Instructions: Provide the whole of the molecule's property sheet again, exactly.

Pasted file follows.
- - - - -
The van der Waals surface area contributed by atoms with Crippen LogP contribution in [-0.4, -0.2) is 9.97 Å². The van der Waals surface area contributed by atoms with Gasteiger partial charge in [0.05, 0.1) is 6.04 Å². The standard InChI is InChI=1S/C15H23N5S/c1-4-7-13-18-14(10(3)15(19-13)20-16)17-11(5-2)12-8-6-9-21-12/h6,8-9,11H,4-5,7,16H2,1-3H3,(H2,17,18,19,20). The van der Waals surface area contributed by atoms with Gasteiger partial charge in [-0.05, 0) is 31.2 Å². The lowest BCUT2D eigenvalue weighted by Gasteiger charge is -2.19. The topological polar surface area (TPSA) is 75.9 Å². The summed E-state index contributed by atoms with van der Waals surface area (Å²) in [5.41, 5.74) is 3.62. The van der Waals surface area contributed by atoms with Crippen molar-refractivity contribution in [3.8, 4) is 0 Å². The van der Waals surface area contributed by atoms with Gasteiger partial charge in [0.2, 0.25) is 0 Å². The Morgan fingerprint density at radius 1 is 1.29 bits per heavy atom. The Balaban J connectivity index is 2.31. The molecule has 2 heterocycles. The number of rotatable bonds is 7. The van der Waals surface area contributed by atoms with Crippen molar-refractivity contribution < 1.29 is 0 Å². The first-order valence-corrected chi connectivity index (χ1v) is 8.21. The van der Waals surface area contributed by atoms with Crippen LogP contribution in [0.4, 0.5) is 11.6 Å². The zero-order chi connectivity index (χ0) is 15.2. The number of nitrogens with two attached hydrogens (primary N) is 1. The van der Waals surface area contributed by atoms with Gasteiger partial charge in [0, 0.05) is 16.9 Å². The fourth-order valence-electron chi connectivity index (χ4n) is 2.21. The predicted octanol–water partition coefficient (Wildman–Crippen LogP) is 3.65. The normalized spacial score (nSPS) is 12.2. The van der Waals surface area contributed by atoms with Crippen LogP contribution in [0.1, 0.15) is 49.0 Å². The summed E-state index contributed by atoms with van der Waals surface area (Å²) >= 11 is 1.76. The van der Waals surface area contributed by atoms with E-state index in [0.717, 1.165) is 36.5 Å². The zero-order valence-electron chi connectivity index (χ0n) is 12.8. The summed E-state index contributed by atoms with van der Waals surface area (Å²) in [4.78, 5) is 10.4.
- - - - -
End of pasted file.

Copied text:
The van der Waals surface area contributed by atoms with Crippen LogP contribution in [-0.4, -0.2) is 9.97 Å². The van der Waals surface area contributed by atoms with Gasteiger partial charge in [0.05, 0.1) is 6.04 Å². The standard InChI is InChI=1S/C15H23N5S/c1-4-7-13-18-14(10(3)15(19-13)20-16)17-11(5-2)12-8-6-9-21-12/h6,8-9,11H,4-5,7,16H2,1-3H3,(H2,17,18,19,20). The van der Waals surface area contributed by atoms with Gasteiger partial charge in [-0.05, 0) is 31.2 Å². The lowest BCUT2D eigenvalue weighted by Gasteiger charge is -2.19. The topological polar surface area (TPSA) is 75.9 Å². The summed E-state index contributed by atoms with van der Waals surface area (Å²) in [5.41, 5.74) is 3.62. The van der Waals surface area contributed by atoms with Crippen molar-refractivity contribution in [3.8, 4) is 0 Å². The van der Waals surface area contributed by atoms with Gasteiger partial charge in [0.2, 0.25) is 0 Å². The Morgan fingerprint density at radius 1 is 1.29 bits per heavy atom. The Balaban J connectivity index is 2.31. The molecule has 2 heterocycles. The number of rotatable bonds is 7. The van der Waals surface area contributed by atoms with Crippen molar-refractivity contribution < 1.29 is 0 Å². The first-order valence-corrected chi connectivity index (χ1v) is 8.21. The van der Waals surface area contributed by atoms with Crippen LogP contribution in [0.4, 0.5) is 11.6 Å². The zero-order chi connectivity index (χ0) is 15.2. The number of nitrogens with two attached hydrogens (primary N) is 1. The van der Waals surface area contributed by atoms with Gasteiger partial charge in [0, 0.05) is 16.9 Å². The fourth-order valence-electron chi connectivity index (χ4n) is 2.21. The predicted octanol–water partition coefficient (Wildman–Crippen LogP) is 3.65. The normalized spacial score (nSPS) is 12.2. The van der Waals surface area contributed by atoms with Crippen LogP contribution in [0.1, 0.15) is 49.0 Å². The summed E-state index contributed by atoms with van der Waals surface area (Å²) >= 11 is 1.76. The van der Waals surface area contributed by atoms with E-state index in [0.717, 1.165) is 36.5 Å². The zero-order valence-electron chi connectivity index (χ0n) is 12.8. The summed E-state index contributed by atoms with van der Waals surface area (Å²) in [4.78, 5) is 10.4.